Have you ever spent money on marketing that you came to regret later?

Who hasn’t?

I think most of us would like to forget those experiences.

Maybe that’s why so many small businesses get stingy with their marketing budgets. When Wasp Barcode surveyed 1,100 small businesses earlier this year, this under-investment really stood out — 34 percent of U.S. small businesses invest less than 3% in their marketing.

Despite the low marketing spend, 43% of small businesses still say they want to increase revenue by “improving existing customer experience and retention,” and 28% of them want to “Invest in new customer acquisition activities and methods.”

Marketing can help with both.

To give you an idea of how marketing can help achieve those goals, here’s how a small local business could invest $5,000 in marketing:

  1. Create a business website.

Cost: $1,500 per year

There’s a scary stat about small business websites: Half of small businesses don’t have one.. THREE surveys have shown the same results: the State of Small Business Report from Wasp Barcode survey, Clutch’s B2B research, and SCORE’s look at customer friendly websites. .

If all those companies don’t have a website, do you really need one? Well, here’s what consumers think:

Getting a webstie doesn’t have to cost a fortune. Services like Wix and Weebly can give you a fully functional site for $10-$20 a month. Their drag and drop editors let you build a site without ever looking at one line of code.

If you want to upgrade from a starter site, WordPress is probably the best choice. Then check out services like UnDullify and Design Pickle for reliable, affordable design help.

Once you’ve decided to move forward with a site, the issue is what to include on it. That’s easy; include the things customers think are important. According to a 2016 survey from Bright Local they want:/

  1. Get your website found.

Cost: $500 to $1,500 per year

It’s one thing to have a website. It’s another to get it found. You need search engine optimization (SEO).

There’s no shortage of companies who provide these services – you probably get calls from them every single day, but few of them are very good, or very trustworthy.

Moz has a great list of trustworthy SEO providers. If they say an SEO firm is good, they’re good.

Don’t expect these companies to be dirt cheap, but they can generate business for you.

  1. Get started with email marketing.

Cost: $500 per year (includes design)

This is an ideal low-budget marketing tactic, and it works. It’s also people’’ preferred way to get marketing communications

There are dozens of email service providers who can set you up to send emails. Some of the more popular ones include:

  • MailChimp
  • Constant Contact
  • GetResponse
  • Campaign Monitor
  • Mad Mimi

4) Spend some money on local advertising.

Cost: $1,500 per year

We’ve got the web well covered by now, so it’s time to turn to “real-world” marketing. Namely, local advertising.

The classic choice is a recurring ad in a local publication. Those don’t come cheap, but over time they can pay for themselves and more. The operative word is “recurring.” Advertising once won’t work, and it may take a couple of tries to figure out which publication works for your business. Go online and look at their rate cards or advertising packages; this information outlines the demographics of the publication’s readers as well as rates, size specifications and deadlines for the kinds of ads they offer.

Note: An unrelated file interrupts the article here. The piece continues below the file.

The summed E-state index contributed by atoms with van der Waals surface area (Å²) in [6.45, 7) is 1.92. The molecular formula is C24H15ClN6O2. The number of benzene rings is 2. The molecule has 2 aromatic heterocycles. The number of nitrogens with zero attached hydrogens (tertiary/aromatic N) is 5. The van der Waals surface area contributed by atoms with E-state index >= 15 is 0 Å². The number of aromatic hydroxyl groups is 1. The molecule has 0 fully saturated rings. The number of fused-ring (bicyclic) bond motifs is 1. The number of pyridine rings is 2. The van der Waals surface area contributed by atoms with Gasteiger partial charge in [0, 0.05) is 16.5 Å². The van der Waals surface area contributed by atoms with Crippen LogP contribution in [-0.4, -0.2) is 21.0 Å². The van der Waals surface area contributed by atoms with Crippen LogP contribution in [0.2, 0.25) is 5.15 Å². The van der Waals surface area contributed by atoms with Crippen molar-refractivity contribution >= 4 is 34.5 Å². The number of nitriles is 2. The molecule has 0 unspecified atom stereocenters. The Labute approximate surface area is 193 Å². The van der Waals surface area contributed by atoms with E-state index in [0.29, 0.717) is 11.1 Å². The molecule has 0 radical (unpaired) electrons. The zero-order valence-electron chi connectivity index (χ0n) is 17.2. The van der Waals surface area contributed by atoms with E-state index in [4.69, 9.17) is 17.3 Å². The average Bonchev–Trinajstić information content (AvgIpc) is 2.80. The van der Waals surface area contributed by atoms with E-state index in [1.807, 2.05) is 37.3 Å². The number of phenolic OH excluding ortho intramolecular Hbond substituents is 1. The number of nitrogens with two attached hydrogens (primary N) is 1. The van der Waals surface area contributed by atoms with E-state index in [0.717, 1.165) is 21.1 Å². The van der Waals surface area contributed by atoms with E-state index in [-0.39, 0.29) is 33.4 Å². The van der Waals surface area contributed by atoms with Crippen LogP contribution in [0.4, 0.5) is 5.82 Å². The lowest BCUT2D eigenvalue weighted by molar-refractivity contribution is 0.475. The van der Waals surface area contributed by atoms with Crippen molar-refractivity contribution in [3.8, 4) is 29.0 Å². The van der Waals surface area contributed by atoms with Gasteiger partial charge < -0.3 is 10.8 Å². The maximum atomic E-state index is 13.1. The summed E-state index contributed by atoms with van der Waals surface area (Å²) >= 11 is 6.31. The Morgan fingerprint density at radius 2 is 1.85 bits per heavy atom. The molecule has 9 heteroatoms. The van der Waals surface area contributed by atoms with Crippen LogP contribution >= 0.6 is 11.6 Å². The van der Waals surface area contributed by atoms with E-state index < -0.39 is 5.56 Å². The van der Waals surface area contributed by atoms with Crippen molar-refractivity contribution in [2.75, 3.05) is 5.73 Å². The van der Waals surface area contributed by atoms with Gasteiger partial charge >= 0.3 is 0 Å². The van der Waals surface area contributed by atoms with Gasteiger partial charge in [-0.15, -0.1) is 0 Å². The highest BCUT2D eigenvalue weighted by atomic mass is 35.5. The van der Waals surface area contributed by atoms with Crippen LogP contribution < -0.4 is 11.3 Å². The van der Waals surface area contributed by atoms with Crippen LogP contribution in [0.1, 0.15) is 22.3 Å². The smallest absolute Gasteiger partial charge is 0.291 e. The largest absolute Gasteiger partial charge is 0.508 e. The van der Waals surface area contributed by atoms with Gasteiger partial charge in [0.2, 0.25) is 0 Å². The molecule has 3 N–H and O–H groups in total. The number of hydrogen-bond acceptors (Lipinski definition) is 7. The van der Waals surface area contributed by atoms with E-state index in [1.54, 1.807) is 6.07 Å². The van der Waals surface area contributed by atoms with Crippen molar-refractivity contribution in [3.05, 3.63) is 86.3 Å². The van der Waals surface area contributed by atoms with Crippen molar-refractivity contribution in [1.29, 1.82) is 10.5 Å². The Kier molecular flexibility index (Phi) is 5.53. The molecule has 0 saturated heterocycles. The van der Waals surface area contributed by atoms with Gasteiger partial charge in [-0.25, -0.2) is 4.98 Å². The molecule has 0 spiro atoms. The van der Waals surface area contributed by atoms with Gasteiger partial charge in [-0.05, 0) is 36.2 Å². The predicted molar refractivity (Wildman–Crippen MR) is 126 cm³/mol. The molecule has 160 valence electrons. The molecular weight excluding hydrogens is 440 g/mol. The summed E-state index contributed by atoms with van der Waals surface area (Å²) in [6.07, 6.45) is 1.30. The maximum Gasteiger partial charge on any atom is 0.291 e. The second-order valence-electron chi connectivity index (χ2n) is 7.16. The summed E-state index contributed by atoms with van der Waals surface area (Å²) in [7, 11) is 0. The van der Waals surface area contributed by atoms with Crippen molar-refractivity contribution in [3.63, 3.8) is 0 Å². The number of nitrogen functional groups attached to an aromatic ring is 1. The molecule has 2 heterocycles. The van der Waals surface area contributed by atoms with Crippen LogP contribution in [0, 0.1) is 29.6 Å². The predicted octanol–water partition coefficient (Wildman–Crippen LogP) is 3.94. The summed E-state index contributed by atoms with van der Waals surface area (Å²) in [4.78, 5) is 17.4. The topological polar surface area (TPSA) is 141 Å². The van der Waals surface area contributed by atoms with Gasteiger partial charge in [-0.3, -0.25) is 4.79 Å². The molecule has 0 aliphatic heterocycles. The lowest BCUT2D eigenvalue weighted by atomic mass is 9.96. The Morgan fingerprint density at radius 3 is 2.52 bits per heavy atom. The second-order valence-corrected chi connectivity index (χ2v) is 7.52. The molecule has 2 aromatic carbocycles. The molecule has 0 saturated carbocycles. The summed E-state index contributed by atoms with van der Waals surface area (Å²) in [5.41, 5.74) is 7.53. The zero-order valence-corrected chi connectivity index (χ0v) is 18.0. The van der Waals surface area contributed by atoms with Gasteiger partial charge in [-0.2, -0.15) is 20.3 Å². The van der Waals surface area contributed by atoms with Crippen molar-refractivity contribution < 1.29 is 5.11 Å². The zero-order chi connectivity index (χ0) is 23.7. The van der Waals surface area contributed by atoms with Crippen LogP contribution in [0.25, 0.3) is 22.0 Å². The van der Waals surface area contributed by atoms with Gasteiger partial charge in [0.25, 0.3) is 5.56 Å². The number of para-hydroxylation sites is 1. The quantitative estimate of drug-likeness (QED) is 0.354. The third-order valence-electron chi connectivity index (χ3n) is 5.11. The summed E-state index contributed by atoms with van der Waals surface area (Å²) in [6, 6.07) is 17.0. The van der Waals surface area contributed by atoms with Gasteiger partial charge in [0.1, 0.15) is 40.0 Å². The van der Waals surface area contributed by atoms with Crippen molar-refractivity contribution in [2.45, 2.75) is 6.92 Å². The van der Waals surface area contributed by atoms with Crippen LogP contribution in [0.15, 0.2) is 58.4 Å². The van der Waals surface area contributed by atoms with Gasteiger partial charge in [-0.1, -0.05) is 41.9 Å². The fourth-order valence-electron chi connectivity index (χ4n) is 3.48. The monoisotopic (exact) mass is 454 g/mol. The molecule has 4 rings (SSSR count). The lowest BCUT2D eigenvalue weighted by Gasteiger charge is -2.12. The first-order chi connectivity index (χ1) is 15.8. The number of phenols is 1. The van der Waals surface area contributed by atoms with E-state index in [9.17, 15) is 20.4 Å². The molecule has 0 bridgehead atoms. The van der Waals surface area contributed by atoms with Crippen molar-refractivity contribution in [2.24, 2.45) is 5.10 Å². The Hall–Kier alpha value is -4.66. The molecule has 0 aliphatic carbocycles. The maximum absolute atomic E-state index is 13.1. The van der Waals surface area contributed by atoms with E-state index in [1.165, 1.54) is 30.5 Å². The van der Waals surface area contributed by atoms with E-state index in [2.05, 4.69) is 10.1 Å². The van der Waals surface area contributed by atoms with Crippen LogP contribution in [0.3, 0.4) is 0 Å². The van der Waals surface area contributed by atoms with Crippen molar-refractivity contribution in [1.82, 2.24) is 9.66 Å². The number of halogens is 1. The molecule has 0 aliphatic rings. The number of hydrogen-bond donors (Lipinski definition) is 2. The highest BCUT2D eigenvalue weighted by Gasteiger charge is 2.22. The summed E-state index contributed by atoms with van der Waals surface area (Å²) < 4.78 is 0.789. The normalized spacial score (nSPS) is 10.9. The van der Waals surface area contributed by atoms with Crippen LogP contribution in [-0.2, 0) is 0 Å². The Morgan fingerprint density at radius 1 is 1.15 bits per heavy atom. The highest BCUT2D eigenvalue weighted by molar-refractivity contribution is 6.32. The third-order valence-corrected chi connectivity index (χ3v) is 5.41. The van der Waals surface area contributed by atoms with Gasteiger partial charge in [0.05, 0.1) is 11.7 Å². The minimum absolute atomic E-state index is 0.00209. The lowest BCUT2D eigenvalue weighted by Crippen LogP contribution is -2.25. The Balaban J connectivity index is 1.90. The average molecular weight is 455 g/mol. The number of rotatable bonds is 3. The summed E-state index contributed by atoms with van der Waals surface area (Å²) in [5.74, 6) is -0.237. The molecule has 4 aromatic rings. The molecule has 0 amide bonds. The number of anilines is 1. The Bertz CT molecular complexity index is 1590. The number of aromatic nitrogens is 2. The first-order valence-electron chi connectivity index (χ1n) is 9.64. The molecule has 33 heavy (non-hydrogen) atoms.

If you’ve already tried print ads and found them wanting, consider radio ads. I know one flower store that does nothing but radio ads. They love them and get great returns. It’s the only marketing they do.

You can also try special events According to a survey by marketing software company Brandmuscle, these came in as the most effective local marketing tactic. Consider doing things such as setting up booths at community festivals or expos or participating in trade shows and conferences.

5) Pick one: Pay for social media management tool or sponsor a local cause.

Cost: $500 per year

Which one of these you pick will depend on the nature of your business. Some companies are naturals for social media – others never quite get it, and don’t really want to. If you do enjoy social media, a management platform like Buffer or Hootsuite can help a lot. Both platforms offer a basic free service, but to get the full benefit, you will have to pay for their professional versions.

Not a social media enthusiast? Then consider a sponsorship. Many local groups really need support. Even $500 can buy you some terrific advertising plus a heap of goodwill. I know a local pizza place that cleans up on their sponsorship of a local baseball league.

How it all adds up

So here’s our total:

Website (including design help): $1,500

Local SEO: $1,000

Email marketing: $500

Local advertising: print ads, radio, or an event: $1,500

Social media management tool or local sponsorship: $500

TOTAL: $5,000

That should generate enough business to earn your money back, and give you the confidence to invest more next year.

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